This week, in our Innards section, we roast Leo over some hot coals 🙂
And finally, we cover listener feedback.
- Tony H – Tell us a little about yourself and what got you into Linux?
- Leo – A devious instructor that knew I was looking for a challenge. Can’t remember the version, but around 2002, he handed me a copy of Slackware on disc. With a little prodding from him, mostly in the fdisk area, I got it working after a couple of days of fiddling.
- Tony W – What do you love most about Linux?
- Leo – That it is a living, breathing version of Hacker Culture; something I had identified with for a very long time. You were free to take, install, modify and just plain “hack” everything. The “free as in freedom and free as in beer” saying never really meant much to me until I realized that it was really a phrase that tried to capture the essence of what hacker culture is. Then, as time to theme and modify got shorter, I started using Linux to get work done. Now, I’m on Linux full-time outside of gaming, and more and more, for gaming, too!
- Joe – What’s your current favorite distro?
- Leo – Uh, CoreOS? Azure Sphere? Just kidding. Of course, it’s Linux Mint!
- Josh – Where do you want mintCast to go in the next 12 months?
- Leo – The cheeky answer? “Nowhere.” But seriously? I haven’t given it too much thought. I’ve always been a learner, but much more than that, I’ve found that I love to be an explainer (and more than _that_, I’ve found out that I get a real kick out of people having their “aha!” moments). To that end, I’d like to see mintCast become an entry point into Linux beyond “here’s a flash drive, have fun!”. Obviously, the flash drive is a big part of it, but that’s not all it should be! We’re living through a real surge in popularity in Linux, and I’d like to see this podcast become more than just another podcast in a sea of podcasts. I’d like it to be the Arch Wiki of Linux beginner shows.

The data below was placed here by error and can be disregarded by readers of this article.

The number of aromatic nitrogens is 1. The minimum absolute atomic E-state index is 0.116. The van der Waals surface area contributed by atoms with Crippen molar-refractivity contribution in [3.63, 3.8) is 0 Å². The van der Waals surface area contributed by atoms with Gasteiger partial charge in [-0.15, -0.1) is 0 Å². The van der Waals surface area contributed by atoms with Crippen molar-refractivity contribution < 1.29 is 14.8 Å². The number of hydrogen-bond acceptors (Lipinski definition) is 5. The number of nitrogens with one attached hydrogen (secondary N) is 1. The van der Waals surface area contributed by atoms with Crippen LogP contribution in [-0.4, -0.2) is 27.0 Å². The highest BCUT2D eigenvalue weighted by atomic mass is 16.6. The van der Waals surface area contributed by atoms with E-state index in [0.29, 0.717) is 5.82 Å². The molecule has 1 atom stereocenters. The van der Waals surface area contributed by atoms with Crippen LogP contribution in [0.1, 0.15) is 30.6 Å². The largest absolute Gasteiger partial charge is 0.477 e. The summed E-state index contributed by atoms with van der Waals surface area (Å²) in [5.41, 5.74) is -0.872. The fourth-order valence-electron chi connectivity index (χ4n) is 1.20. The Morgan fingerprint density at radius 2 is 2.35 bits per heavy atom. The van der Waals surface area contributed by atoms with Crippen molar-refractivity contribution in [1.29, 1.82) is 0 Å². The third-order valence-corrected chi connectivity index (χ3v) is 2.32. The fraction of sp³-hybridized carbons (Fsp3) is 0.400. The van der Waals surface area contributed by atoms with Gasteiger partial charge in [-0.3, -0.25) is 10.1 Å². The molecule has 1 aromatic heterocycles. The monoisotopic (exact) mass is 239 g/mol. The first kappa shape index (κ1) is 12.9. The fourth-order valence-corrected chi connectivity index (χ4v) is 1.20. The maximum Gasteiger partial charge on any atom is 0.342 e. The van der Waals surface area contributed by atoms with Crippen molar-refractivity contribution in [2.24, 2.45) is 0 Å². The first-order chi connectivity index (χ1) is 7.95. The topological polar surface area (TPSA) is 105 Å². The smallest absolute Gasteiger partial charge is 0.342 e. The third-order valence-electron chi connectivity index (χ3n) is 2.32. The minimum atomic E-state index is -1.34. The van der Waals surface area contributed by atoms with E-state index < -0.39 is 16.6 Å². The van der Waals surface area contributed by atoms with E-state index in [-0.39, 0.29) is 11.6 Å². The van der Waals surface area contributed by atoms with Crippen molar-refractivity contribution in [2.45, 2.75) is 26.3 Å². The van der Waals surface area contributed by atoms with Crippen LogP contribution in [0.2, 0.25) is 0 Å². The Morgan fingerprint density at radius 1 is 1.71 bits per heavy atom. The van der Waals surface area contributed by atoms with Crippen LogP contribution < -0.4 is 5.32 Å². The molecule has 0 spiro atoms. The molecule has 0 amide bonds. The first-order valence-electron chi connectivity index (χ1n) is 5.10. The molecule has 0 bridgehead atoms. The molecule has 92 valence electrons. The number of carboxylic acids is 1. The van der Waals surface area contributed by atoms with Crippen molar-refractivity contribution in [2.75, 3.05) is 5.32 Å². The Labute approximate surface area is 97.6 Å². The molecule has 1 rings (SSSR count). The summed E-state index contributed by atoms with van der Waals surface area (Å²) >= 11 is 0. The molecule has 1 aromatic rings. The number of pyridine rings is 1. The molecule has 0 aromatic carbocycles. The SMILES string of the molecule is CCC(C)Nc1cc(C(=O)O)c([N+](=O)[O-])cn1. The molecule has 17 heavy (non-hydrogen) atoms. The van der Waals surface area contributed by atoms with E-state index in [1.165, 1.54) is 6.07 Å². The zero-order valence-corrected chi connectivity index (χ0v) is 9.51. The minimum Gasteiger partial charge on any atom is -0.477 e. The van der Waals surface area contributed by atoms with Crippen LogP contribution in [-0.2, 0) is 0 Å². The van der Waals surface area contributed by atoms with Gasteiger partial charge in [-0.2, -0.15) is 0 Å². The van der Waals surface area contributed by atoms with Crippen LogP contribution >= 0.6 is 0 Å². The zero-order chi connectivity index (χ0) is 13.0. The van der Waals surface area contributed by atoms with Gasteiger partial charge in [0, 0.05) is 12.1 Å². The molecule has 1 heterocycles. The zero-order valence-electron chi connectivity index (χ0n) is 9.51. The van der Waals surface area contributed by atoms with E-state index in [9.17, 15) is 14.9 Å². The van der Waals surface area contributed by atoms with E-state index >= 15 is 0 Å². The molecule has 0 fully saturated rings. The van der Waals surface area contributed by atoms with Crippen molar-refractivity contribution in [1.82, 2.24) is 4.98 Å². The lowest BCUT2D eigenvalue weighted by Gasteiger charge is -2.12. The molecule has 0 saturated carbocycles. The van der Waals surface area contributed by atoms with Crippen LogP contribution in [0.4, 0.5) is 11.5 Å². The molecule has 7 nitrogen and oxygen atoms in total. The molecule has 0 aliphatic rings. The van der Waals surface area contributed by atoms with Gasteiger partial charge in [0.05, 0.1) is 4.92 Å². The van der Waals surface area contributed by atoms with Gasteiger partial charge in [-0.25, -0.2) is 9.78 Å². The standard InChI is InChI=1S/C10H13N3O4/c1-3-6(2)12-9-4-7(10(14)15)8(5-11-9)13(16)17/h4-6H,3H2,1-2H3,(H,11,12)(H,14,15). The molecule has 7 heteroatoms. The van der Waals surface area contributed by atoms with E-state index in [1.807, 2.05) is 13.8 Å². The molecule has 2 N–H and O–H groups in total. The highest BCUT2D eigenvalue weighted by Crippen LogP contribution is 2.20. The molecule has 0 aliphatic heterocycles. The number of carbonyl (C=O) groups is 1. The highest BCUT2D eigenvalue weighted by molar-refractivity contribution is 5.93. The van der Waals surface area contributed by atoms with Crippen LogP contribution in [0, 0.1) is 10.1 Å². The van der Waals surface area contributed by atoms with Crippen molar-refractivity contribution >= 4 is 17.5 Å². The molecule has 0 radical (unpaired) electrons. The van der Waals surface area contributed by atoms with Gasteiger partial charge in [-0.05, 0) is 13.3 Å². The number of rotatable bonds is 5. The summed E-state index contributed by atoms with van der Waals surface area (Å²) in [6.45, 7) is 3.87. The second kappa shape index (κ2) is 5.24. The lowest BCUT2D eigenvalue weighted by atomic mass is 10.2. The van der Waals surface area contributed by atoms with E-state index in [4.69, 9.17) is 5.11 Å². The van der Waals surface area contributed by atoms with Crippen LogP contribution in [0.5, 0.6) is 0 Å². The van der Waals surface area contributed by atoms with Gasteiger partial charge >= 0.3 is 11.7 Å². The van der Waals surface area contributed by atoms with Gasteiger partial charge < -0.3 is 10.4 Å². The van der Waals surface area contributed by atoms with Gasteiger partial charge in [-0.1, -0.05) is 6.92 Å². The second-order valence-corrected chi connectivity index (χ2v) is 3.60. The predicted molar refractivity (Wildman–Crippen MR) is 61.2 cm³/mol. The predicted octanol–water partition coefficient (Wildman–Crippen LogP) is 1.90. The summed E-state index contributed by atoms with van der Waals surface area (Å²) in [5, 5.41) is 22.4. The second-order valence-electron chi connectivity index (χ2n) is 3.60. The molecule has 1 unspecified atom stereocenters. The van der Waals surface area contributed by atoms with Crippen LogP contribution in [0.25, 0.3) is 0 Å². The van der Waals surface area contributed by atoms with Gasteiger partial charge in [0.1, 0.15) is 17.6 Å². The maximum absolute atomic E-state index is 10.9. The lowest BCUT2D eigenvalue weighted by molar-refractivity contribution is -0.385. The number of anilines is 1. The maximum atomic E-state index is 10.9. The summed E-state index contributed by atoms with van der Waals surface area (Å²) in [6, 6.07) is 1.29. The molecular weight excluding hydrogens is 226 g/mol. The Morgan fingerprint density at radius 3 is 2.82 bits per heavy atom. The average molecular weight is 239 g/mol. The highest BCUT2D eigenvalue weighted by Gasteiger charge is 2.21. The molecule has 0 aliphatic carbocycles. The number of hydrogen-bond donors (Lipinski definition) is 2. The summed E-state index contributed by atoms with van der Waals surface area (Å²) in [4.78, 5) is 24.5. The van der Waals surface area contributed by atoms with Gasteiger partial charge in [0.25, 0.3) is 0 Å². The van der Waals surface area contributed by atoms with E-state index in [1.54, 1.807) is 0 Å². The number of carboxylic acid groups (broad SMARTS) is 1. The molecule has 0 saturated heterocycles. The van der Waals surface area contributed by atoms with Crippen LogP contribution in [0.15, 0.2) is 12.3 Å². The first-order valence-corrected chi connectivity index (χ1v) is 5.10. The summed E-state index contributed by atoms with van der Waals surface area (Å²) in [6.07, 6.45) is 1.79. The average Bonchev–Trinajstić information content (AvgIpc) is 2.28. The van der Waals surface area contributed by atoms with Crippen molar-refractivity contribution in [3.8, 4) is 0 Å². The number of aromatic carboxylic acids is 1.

- Tony H – What are your must have applications for a fresh install?
- Leo – Audacity, Firefox, Mumble, VSCode, Discord, Telegram, Steam, Virtualbox, Hexchat, Slack
- Joe – We don’t monetize where a lot of others do? What is your view on that?
- Leo – Free as in freedom, and free as in beer. Hacker Culture. What’s an open source operating system without people that believe in open source at its core? At least at the moment, I don’t feel like slapping beginners in the face with ads is a good move. Sponsorships? Maybe. Not ads. But really, that’s up to the team as a whole, and we’re just not on board yet, if ever.
- Tony H – Tell us a little about yourself and what got you into Linux?
- Tony H – Henrik Hemrin commented on Ep315 (mostly to Josh)
This is more of comments and reflections on this episode, not really that you need to respond.
– You (Josh) talked about CrossOver from CodeWeavers. I have used CodeWeavers (currently on Mac, but I may use it on Linux instead later) for a while for a certain Windows application. Yes, it has a bit of cost. Not so seldom, they have campaigns (e.g. check their Twitter account). Also good is that they support Wine, so it helps Wine too when purchasing CrossOver.
– micro:mag; I admit I haven’t actually read the content yet, which is what really matters, but Josh & team, the layout is impressive!
– About mobiles, I feel as the MintCast team generally prefer Android in favor over iOS. Is it because the variety of phones incl. price levels? Or because it’s Linux-based? My feeling is that iOS is less messy and more secure and private (considering combination of the OS and the respective company behind them. I do follow progress on “real” Linux phones, and other alternatives, will be interesting what happens, and if they really can attract so apps will be available.
– I can also confirm Linux Mint 19.2 upgrade went very smooth for me, it simply worked! Mint is a good distro…!
- Anthony on Crontab
- I have recently took Leo’s linux class where I learned crontab. I sent up automatic updates on my linux image 19.2 computer but unable to get this to run. I have it to run in root and gave it all the permissions I need but still wont run daily like I have it set up to do ant recommendations? I enjoy the automated updates so anything I don’t have to make it do is better my ubuntu server I’m running is running the same thing I have set on my linux mint 19.2 but will.not run on 19.2
- Brian Rogers to Joe